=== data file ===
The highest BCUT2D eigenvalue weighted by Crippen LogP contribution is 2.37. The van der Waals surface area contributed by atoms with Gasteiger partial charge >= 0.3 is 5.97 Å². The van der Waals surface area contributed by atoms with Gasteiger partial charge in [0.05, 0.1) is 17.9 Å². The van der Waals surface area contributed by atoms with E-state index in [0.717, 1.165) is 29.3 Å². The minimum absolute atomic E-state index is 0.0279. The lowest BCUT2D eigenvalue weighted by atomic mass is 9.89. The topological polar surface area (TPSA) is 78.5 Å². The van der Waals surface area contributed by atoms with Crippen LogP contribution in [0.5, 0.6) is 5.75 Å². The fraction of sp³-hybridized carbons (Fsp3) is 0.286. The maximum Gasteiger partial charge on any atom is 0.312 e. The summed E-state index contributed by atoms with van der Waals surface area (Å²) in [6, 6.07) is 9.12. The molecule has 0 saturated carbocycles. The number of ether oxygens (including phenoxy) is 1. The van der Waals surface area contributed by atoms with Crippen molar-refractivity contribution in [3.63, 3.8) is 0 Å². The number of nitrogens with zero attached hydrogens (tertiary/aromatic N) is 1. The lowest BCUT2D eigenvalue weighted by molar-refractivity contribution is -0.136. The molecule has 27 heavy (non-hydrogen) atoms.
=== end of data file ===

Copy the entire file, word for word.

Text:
The highest BCUT2D eigenvalue weighted by Crippen LogP contribution is 2.37. The van der Waals surface area contributed by atoms with Gasteiger partial charge >= 0.3 is 5.97 Å². The van der Waals surface area contributed by atoms with Gasteiger partial charge in [0.05, 0.1) is 17.9 Å². The van der Waals surface area contributed by atoms with E-state index in [0.717, 1.165) is 29.3 Å². The minimum absolute atomic E-state index is 0.0279. The lowest BCUT2D eigenvalue weighted by atomic mass is 9.89. The topological polar surface area (TPSA) is 78.5 Å². The van der Waals surface area contributed by atoms with Crippen LogP contribution in [0.5, 0.6) is 5.75 Å². The fraction of sp³-hybridized carbons (Fsp3) is 0.286. The maximum Gasteiger partial charge on any atom is 0.312 e. The summed E-state index contributed by atoms with van der Waals surface area (Å²) in [6, 6.07) is 9.12. The molecule has 0 saturated carbocycles. The number of ether oxygens (including phenoxy) is 1. The van der Waals surface area contributed by atoms with Crippen molar-refractivity contribution in [3.63, 3.8) is 0 Å². The number of nitrogens with zero attached hydrogens (tertiary/aromatic N) is 1. The lowest BCUT2D eigenvalue weighted by molar-refractivity contribution is -0.136. The molecule has 27 heavy (non-hydrogen) atoms.